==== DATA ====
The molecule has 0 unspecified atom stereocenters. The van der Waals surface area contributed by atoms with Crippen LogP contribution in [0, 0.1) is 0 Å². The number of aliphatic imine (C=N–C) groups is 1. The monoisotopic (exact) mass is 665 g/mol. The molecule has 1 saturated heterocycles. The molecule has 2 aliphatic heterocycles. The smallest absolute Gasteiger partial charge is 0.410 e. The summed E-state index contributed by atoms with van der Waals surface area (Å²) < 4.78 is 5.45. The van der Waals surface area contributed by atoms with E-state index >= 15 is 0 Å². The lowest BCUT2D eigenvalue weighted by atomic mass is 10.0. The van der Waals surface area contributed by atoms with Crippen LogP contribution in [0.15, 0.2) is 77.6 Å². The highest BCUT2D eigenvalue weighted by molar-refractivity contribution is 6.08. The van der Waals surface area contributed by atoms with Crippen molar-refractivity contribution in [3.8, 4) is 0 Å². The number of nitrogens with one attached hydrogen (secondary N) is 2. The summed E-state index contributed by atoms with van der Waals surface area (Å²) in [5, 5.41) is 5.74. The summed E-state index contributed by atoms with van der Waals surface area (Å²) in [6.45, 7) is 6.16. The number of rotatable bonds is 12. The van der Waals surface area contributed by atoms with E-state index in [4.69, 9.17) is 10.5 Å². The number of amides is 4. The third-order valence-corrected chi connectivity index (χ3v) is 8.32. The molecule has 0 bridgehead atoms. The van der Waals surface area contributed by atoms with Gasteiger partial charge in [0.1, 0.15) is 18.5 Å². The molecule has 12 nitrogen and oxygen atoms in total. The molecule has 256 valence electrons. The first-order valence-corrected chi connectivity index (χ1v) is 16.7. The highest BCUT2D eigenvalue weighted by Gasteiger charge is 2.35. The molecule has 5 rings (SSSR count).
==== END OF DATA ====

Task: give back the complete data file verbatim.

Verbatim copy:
The molecule has 0 unspecified atom stereocenters. The van der Waals surface area contributed by atoms with Crippen LogP contribution in [0, 0.1) is 0 Å². The number of aliphatic imine (C=N–C) groups is 1. The monoisotopic (exact) mass is 665 g/mol. The molecule has 1 saturated heterocycles. The molecule has 2 aliphatic heterocycles. The smallest absolute Gasteiger partial charge is 0.410 e. The summed E-state index contributed by atoms with van der Waals surface area (Å²) < 4.78 is 5.45. The van der Waals surface area contributed by atoms with E-state index >= 15 is 0 Å². The lowest BCUT2D eigenvalue weighted by atomic mass is 10.0. The van der Waals surface area contributed by atoms with Crippen LogP contribution in [0.15, 0.2) is 77.6 Å². The highest BCUT2D eigenvalue weighted by molar-refractivity contribution is 6.08. The van der Waals surface area contributed by atoms with Crippen molar-refractivity contribution in [3.8, 4) is 0 Å². The number of nitrogens with one attached hydrogen (secondary N) is 2. The summed E-state index contributed by atoms with van der Waals surface area (Å²) in [5, 5.41) is 5.74. The summed E-state index contributed by atoms with van der Waals surface area (Å²) in [6.45, 7) is 6.16. The number of rotatable bonds is 12. The van der Waals surface area contributed by atoms with E-state index in [4.69, 9.17) is 10.5 Å². The number of amides is 4. The third-order valence-corrected chi connectivity index (χ3v) is 8.32. The molecule has 0 bridgehead atoms. The van der Waals surface area contributed by atoms with Gasteiger partial charge in [0.1, 0.15) is 18.5 Å². The molecule has 12 nitrogen and oxygen atoms in total. The molecule has 256 valence electrons. The first-order valence-corrected chi connectivity index (χ1v) is 16.7. The highest BCUT2D eigenvalue weighted by Gasteiger charge is 2.35. The molecule has 5 rings (SSSR count).